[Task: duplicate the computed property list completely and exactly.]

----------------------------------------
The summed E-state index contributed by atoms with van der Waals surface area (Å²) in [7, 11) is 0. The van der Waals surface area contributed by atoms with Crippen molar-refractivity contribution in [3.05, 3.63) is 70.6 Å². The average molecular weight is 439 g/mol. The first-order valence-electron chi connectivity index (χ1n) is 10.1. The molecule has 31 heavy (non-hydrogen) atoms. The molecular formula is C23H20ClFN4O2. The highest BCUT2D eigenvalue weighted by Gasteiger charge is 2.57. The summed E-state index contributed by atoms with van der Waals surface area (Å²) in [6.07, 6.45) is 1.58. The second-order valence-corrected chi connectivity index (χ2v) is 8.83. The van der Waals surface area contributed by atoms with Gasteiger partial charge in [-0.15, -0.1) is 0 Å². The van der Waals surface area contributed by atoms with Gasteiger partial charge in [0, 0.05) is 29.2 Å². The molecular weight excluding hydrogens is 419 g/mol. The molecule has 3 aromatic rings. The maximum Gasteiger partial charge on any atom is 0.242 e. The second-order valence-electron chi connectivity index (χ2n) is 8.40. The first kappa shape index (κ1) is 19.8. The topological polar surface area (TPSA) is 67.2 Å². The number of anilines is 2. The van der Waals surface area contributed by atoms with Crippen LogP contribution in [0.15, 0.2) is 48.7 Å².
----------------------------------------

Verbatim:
The summed E-state index contributed by atoms with van der Waals surface area (Å²) in [7, 11) is 0. The van der Waals surface area contributed by atoms with Crippen molar-refractivity contribution in [3.05, 3.63) is 70.6 Å². The average molecular weight is 439 g/mol. The first-order valence-electron chi connectivity index (χ1n) is 10.1. The molecule has 31 heavy (non-hydrogen) atoms. The molecular formula is C23H20ClFN4O2. The highest BCUT2D eigenvalue weighted by Gasteiger charge is 2.57. The summed E-state index contributed by atoms with van der Waals surface area (Å²) in [6.07, 6.45) is 1.58. The second-order valence-corrected chi connectivity index (χ2v) is 8.83. The van der Waals surface area contributed by atoms with Gasteiger partial charge in [-0.15, -0.1) is 0 Å². The van der Waals surface area contributed by atoms with Gasteiger partial charge in [0, 0.05) is 29.2 Å². The molecular weight excluding hydrogens is 419 g/mol. The molecule has 3 aromatic rings. The maximum Gasteiger partial charge on any atom is 0.242 e. The second-order valence-electron chi connectivity index (χ2n) is 8.40. The first kappa shape index (κ1) is 19.8. The topological polar surface area (TPSA) is 67.2 Å². The number of anilines is 2. The van der Waals surface area contributed by atoms with Crippen LogP contribution in [0.15, 0.2) is 48.7 Å².